For more than 500 days, health professionals and essential workers have been living and working through an unprecedented period of constant, unrelenting chaos. The toll that this pandemic has placed upon them cannot likely be measured in purely tangible
For more than 500 days, health professionals and essential workers have been living and working through an unprecedented period of constant, unrelenting chaos.
The toll that this pandemic has placed upon them cannot likely be measured in purely tangible ways. Physically, they are exhausted, of course. But mentally, they will likely suffer the consequences of this non-stop marathon for many more years to come in ways that are not yet readily apparent. The relentless threat of sickness and death surrounding you has a way of messing with your psyche that will not be easy to undo.
The work and drive of these individuals, as we stare down an unthinkable second wave of infections, restrictions and hospitalizations, is nothing less than angelic. We will need to ramp up support for them in every possible way possible as summer folds away into flu season.
But there is an additional bright spot of humanity among this darkness. In addition to those selfless individuals who have made helping others a career, there are many thousands of volunteers across the state that have been stepping above and beyond normal societal expectations in order to help run test sites, initially, and now the many vaccination clinics that have popped up throughout Rhode Island.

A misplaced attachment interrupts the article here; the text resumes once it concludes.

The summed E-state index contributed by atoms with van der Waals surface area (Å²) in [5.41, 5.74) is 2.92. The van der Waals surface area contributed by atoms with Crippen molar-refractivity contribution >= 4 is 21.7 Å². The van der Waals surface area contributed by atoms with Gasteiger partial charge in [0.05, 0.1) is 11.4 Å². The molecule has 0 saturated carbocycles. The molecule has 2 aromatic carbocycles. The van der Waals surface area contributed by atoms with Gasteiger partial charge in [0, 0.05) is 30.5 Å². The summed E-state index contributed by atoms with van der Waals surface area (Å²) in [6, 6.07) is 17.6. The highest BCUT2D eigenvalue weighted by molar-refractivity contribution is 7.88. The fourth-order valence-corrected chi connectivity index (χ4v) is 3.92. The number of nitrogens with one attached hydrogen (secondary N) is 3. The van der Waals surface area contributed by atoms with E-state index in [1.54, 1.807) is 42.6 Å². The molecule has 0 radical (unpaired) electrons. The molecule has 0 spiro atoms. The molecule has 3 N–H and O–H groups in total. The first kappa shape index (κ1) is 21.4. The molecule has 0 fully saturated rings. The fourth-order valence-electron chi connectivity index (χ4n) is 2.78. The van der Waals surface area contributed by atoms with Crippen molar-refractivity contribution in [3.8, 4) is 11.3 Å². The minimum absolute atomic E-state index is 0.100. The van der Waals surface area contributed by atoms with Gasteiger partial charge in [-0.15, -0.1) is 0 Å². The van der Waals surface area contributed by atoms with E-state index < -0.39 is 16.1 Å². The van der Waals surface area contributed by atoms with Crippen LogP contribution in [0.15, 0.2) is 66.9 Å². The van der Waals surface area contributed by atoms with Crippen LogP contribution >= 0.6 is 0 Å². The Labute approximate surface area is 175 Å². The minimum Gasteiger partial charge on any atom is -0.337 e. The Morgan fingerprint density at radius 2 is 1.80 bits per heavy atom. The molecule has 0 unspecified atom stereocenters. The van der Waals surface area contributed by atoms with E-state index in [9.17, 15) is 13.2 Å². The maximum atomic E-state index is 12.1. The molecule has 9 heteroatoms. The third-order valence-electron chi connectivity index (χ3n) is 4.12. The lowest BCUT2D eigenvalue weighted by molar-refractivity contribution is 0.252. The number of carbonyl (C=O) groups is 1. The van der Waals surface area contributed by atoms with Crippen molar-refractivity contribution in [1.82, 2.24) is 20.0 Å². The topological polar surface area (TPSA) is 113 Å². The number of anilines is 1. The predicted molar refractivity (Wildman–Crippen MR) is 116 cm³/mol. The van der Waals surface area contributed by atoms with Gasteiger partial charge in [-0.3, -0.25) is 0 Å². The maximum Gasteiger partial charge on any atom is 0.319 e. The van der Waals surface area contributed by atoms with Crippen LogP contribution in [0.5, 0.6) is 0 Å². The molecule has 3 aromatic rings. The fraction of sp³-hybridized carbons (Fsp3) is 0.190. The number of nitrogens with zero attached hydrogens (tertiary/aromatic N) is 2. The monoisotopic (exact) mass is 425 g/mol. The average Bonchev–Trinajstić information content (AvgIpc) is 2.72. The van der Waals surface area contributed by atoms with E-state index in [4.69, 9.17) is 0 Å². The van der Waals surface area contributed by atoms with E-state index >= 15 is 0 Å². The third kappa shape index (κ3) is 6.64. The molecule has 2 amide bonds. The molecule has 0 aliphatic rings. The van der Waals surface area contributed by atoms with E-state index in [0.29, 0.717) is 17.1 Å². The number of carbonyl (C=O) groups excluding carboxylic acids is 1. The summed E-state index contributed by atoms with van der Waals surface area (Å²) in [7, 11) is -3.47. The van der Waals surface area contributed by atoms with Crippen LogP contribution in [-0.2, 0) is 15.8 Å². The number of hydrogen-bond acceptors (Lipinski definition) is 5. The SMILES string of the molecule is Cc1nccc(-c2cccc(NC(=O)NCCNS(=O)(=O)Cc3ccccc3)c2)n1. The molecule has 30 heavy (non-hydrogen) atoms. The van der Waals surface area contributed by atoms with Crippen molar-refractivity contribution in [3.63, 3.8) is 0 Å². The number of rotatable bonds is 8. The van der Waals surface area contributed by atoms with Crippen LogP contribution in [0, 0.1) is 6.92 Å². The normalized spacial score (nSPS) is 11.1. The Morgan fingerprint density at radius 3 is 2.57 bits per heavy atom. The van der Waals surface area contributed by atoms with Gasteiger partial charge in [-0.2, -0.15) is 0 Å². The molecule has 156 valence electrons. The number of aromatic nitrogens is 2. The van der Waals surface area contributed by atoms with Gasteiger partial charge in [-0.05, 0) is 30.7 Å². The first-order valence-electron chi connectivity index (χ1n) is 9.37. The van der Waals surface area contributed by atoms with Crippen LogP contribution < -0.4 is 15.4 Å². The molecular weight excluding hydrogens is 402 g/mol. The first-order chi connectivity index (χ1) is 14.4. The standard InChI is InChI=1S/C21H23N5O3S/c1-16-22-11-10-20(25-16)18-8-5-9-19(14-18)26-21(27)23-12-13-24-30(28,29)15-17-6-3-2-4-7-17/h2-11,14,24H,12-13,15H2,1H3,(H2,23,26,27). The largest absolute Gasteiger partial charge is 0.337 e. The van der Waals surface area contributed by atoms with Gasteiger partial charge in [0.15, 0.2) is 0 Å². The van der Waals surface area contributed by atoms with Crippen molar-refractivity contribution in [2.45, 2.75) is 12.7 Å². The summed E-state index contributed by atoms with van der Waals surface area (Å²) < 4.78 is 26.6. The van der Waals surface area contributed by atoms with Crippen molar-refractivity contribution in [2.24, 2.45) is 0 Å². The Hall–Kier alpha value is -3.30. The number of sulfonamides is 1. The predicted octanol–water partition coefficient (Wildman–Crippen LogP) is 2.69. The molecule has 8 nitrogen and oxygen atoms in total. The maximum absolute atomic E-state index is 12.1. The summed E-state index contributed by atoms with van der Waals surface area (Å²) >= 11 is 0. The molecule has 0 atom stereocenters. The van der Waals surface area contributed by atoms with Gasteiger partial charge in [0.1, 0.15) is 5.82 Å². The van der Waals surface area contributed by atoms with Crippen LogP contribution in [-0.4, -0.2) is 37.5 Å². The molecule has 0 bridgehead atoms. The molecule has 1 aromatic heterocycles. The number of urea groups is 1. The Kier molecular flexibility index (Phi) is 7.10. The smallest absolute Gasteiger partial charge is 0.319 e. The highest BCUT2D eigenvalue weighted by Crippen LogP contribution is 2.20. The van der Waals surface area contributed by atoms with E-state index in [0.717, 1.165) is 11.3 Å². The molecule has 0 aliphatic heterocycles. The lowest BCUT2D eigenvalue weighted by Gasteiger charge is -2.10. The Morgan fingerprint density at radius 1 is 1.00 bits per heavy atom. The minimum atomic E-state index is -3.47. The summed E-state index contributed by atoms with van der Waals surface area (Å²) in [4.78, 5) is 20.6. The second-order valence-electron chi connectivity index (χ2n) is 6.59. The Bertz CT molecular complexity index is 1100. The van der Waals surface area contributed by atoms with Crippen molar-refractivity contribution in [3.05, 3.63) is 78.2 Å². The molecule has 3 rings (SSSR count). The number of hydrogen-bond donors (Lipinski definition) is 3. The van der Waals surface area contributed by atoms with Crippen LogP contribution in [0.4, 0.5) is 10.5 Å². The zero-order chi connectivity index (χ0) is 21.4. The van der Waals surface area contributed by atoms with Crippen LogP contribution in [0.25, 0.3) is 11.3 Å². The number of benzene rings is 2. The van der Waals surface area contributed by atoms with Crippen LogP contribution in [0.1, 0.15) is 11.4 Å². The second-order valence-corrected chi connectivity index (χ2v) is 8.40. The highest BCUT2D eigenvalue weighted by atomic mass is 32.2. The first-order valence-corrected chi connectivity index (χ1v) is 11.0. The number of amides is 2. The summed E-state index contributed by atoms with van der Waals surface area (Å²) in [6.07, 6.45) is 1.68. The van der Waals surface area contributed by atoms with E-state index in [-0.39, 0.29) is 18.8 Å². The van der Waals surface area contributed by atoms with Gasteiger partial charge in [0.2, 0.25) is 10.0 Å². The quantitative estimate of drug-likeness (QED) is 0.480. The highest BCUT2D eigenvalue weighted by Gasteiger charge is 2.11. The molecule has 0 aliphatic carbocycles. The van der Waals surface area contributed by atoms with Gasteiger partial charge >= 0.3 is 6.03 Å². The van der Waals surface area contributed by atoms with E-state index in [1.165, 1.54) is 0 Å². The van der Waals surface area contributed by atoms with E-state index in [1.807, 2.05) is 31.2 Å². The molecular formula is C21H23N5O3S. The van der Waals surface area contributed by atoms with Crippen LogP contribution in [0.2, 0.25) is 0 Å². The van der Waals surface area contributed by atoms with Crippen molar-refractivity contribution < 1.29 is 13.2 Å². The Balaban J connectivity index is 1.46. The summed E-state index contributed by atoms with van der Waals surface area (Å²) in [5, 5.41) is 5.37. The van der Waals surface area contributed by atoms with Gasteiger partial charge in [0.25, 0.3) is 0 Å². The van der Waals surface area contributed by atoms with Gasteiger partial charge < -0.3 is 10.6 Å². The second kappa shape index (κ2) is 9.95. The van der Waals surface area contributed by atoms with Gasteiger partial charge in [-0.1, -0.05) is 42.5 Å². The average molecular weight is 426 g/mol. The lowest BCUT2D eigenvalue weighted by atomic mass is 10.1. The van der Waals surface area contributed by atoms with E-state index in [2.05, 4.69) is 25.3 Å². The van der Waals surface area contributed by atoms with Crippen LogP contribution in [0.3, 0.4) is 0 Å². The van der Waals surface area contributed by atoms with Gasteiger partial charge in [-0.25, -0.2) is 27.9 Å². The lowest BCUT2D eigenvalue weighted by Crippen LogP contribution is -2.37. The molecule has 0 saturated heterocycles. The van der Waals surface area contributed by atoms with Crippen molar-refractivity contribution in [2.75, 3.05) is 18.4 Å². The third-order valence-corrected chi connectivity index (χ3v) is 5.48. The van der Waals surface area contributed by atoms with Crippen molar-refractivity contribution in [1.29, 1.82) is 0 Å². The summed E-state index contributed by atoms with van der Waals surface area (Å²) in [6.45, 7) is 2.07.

These people are not paid, and they are certainly not often thanked for the voluntary sacrifice of their time or safety. Members of the public may simply assume they are compensated healthcare workers, either paid through local means or by the federal government. But likely the only reward these volunteers receive for their actions is the knowledge that, in some way, they’ve done something to help make the world better during one of its worst chapters.
We can’t help but openly wonder what internal factors found within the chemistry of different people can create such different outcomes – where some can ingest all the information around them and conclude that they would rather fight and scream and throw a tantrum when a business owner politely asks them to wear a mask, and why others will take that same external information, and conclude that they would like to sacrifice an entire weekend day to donate their time and help make sure their neighbors are vaccinated against a terrible illness.
(See the story in today’s issue on the vaccination clinic conducted by the Disaster Assistance Medical Team/Medical Reserve Corps this past Saturday at the Knight Campus of CCRI. Corps volunteers have logged more than 200,000 in conducting vaccination clinics and test sites throughout the state.)
Truthfully, we wish that this formula – whether it’s created through a combination of upbringing, perspective received through living a certain kind of life, something wholly genetic and intangible or a combination of all those factors – could be synthesized and put into its own type of vaccine.
If enough people possessed the drive and benevolent empathy to voluntarily help others at the expense of their own safety and self-interests, it might just be the cure for all of Earth’s problems, not just COVID.
Go to RIResponds.org if you’re interested in signing up to be a community healthcare volunteer.